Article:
fatalbanana's forum posts

#1 Posted by fatalbanana (203 posts) -

At some point it's that fuzzy line between damaging discourse and the validity of the initial speech and losing context. Death threats, while increasingly and rightly talked about, are almost a classic example. Personally I think law enforcement agencies do a poor job of providing real life consequence to harassment and endangering of people's lives, speak nothing of angry hate speech. It's an interesting question though because ignoring the bigger issues with state control over internet in terms of censorship, a ton of horrible things get posted to internet services all the time that need moderation. Photos and videos of torture, beheadings, rape, and so on down the line that get moderated by third party companies.

Keeping internet free can mean a lot of things but so it can in the physical world. Freedom is an important value in modern society but one which usually shouldn't be absolute because it doesn't play out well. For as much as police systems are subject to corruption and a whole host of issues, when dealing with populations of a certain size, the institution itself becomes necessary in order to maintain some amount of peace and accountability. As such policing is inherently tied to law and other systems and so with freedom comes that execution concerning law and rights. As it happens, the internet is an imperfect derivative, caught somewhere between the current jurisdiction of physical life and more anarchic freedom.

The way I see it is that freedom on the internet as a value can only take us so far since we don't successfully operate that way in real life. The internet can and has been liberating, vital, disruptive, important, enlightening. But in all that vast space, there's also a lot of opportunity for hate, violence, damaging content, and all the ugliness that comes with people being able to do stuff. I don't know if all that ugliness will go away but I have to imagine we come up with a better compromise to address the cost associated with human interaction without sacrificing what's valuable about it.

Exactly the answer I was looking for. Very well put, thanks.

#2 Edited by fatalbanana (203 posts) -

So, OK I guess mods are internet police in a sense but I mean on a global scale. Can the internet be policed? should it be? Where should virtual lines be drawn?

I've been thinking about this more and more with whats been happening with the game industry in the past year or so. There are some outspoken people out there along with people that are looking for something to follow. The internet gives those people a voice and a place to belong and that's fantastic but there is a huge grey area tucked away in a corner somewhere that every now and then peeks its head out and yells "boo!" and disrupts productive discussion and discourse. I'm not talking about trolling or anything like that just obvious abhorrent behavior.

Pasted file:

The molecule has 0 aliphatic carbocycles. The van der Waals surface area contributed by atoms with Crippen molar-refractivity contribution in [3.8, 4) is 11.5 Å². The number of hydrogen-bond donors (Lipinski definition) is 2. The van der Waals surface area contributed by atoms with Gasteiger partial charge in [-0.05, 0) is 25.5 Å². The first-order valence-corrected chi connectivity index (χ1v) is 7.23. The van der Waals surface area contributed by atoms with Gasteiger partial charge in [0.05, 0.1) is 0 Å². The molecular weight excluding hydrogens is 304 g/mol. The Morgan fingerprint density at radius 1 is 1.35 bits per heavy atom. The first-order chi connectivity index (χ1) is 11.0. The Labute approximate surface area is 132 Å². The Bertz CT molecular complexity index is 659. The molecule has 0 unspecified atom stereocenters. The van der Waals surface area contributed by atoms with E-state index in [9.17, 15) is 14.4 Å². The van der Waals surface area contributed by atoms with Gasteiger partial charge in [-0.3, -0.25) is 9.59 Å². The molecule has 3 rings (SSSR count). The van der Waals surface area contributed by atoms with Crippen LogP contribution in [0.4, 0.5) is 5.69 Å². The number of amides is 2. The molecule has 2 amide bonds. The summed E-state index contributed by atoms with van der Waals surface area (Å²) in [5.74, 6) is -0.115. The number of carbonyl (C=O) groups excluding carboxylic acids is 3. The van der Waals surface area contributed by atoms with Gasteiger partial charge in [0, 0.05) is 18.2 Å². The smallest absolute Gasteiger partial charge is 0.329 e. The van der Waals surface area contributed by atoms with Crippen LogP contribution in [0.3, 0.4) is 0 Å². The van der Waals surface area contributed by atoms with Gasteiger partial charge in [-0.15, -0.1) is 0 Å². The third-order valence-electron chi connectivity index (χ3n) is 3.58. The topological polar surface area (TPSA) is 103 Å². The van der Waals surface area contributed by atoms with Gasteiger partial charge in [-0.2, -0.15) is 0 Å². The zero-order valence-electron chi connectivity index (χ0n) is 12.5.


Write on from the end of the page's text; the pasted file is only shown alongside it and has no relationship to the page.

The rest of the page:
To be clear I'm not saying lets raise a coalition to get rid of negativity. That cant and probably shouldn't be done but maybe not let the people that abuse the freedom of the internet use it. I have no examples of how this could be handled just a mega spitball of a question.

What do you guys think?

#3 Posted by fatalbanana (203 posts) -

They probably didn't archive it on the site and just streamed it on Twitch but seeing as Twitch cleared out most of their database of archived video it's probably not there anymore. I remember Drew saying that they were working on uploading most of that stuff to youtube so you can try checking their channel. Other than that it might be just lost to the Internets. Let us know if you have any luck finding it though. I know I would like to watch it again.

#4 Posted by fatalbanana (203 posts) -

@sirthirdfilms: same here... Isn't this 2014? I thought things were supposed to be instant in the future?

#5 Edited by fatalbanana (203 posts) -

I would say (if you don't have a Mac) get Mixcraft for PC and just use your normal computer keyboard and use virtual instruments to start with. Take existing songs and just fuck around with them for awhile. Then start trying to make your own music and when you feel comfortable enough get the equipment. For recording instruments externally you need a good interface Focusrite’s Scarlett are some of the best around. You will also need studio monitors I recommend these and a decent MIDI keyboard like this one. That should be enough to get you started. Take it slow and build your own identity. Music production can take a lot of work and patience but its rewarding and a shit ton of fun. Good luck.

#6 Posted by fatalbanana (203 posts) -

Happy trails Alexis! Once a duder always a duder. Be good man.

#7 Edited by fatalbanana (203 posts) -

My first job was a bus boy at IHOP when I was 17 or so. Only worked there for about 2 weeks... I don't miss it.

#8 Edited by fatalbanana (203 posts) -

I was just going to say mine but I am outclassed by whats already been said. Anyway, from the ones available I really like Citizenoffeecake I'm surprised that one didn't get more votes.

#9 Posted by fatalbanana (203 posts) -

Enemy Territory: Quake Wars comes to mind. It's pretty good too but I don't think its on steam if that matters. Can't think of anything else though.

#10 Posted by fatalbanana (203 posts) -

I'm deeply sorry for your loss Jeff. If your father is anything like what I know or seen of you then I'm sure he was a pretty swell guy. I wish you and your family well.